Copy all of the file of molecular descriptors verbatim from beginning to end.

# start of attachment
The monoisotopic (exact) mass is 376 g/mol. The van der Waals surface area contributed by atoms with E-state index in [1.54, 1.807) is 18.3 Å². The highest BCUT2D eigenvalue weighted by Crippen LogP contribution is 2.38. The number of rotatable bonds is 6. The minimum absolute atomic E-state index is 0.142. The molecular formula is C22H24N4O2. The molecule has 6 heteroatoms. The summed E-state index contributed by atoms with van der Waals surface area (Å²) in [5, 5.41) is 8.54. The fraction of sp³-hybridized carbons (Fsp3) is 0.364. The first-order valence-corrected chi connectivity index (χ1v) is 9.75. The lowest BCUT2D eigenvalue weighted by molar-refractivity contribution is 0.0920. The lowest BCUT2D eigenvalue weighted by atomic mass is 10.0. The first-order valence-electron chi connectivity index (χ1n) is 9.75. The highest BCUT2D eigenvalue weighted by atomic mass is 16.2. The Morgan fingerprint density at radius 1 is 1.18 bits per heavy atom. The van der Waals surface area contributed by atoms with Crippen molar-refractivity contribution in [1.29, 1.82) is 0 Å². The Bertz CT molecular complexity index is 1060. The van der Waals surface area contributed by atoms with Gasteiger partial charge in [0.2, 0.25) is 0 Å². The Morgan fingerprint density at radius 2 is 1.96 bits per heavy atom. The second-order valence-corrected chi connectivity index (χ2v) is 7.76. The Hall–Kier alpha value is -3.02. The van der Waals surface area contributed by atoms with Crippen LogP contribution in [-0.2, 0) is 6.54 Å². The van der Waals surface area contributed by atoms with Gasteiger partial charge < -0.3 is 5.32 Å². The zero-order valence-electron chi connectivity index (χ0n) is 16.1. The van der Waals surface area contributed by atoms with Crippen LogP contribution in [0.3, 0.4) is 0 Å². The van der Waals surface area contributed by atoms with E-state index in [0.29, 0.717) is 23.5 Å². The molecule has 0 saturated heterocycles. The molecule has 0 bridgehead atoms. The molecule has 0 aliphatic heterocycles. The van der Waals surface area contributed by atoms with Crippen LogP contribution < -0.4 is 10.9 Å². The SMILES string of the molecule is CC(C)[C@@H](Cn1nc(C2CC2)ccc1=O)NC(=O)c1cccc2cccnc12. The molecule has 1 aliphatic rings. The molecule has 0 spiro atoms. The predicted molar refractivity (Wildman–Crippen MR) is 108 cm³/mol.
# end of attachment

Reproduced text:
The monoisotopic (exact) mass is 376 g/mol. The van der Waals surface area contributed by atoms with E-state index in [1.54, 1.807) is 18.3 Å². The highest BCUT2D eigenvalue weighted by Crippen LogP contribution is 2.38. The number of rotatable bonds is 6. The minimum absolute atomic E-state index is 0.142. The molecular formula is C22H24N4O2. The molecule has 6 heteroatoms. The summed E-state index contributed by atoms with van der Waals surface area (Å²) in [5, 5.41) is 8.54. The fraction of sp³-hybridized carbons (Fsp3) is 0.364. The first-order valence-corrected chi connectivity index (χ1v) is 9.75. The lowest BCUT2D eigenvalue weighted by molar-refractivity contribution is 0.0920. The lowest BCUT2D eigenvalue weighted by atomic mass is 10.0. The first-order valence-electron chi connectivity index (χ1n) is 9.75. The highest BCUT2D eigenvalue weighted by atomic mass is 16.2. The Morgan fingerprint density at radius 1 is 1.18 bits per heavy atom. The van der Waals surface area contributed by atoms with Crippen molar-refractivity contribution in [1.29, 1.82) is 0 Å². The Bertz CT molecular complexity index is 1060. The van der Waals surface area contributed by atoms with Gasteiger partial charge in [0.2, 0.25) is 0 Å². The Morgan fingerprint density at radius 2 is 1.96 bits per heavy atom. The second-order valence-corrected chi connectivity index (χ2v) is 7.76. The Hall–Kier alpha value is -3.02. The van der Waals surface area contributed by atoms with Crippen LogP contribution in [-0.2, 0) is 6.54 Å². The van der Waals surface area contributed by atoms with Gasteiger partial charge < -0.3 is 5.32 Å². The zero-order valence-electron chi connectivity index (χ0n) is 16.1. The van der Waals surface area contributed by atoms with Crippen LogP contribution in [0.3, 0.4) is 0 Å². The van der Waals surface area contributed by atoms with E-state index in [0.29, 0.717) is 23.5 Å². The molecule has 0 saturated heterocycles. The molecule has 0 bridgehead atoms. The molecule has 0 aliphatic heterocycles. The van der Waals surface area contributed by atoms with Crippen LogP contribution < -0.4 is 10.9 Å². The SMILES string of the molecule is CC(C)[C@@H](Cn1nc(C2CC2)ccc1=O)NC(=O)c1cccc2cccnc12. The molecule has 1 aliphatic rings. The molecule has 0 spiro atoms. The predicted molar refractivity (Wildman–Crippen MR) is 108 cm³/mol.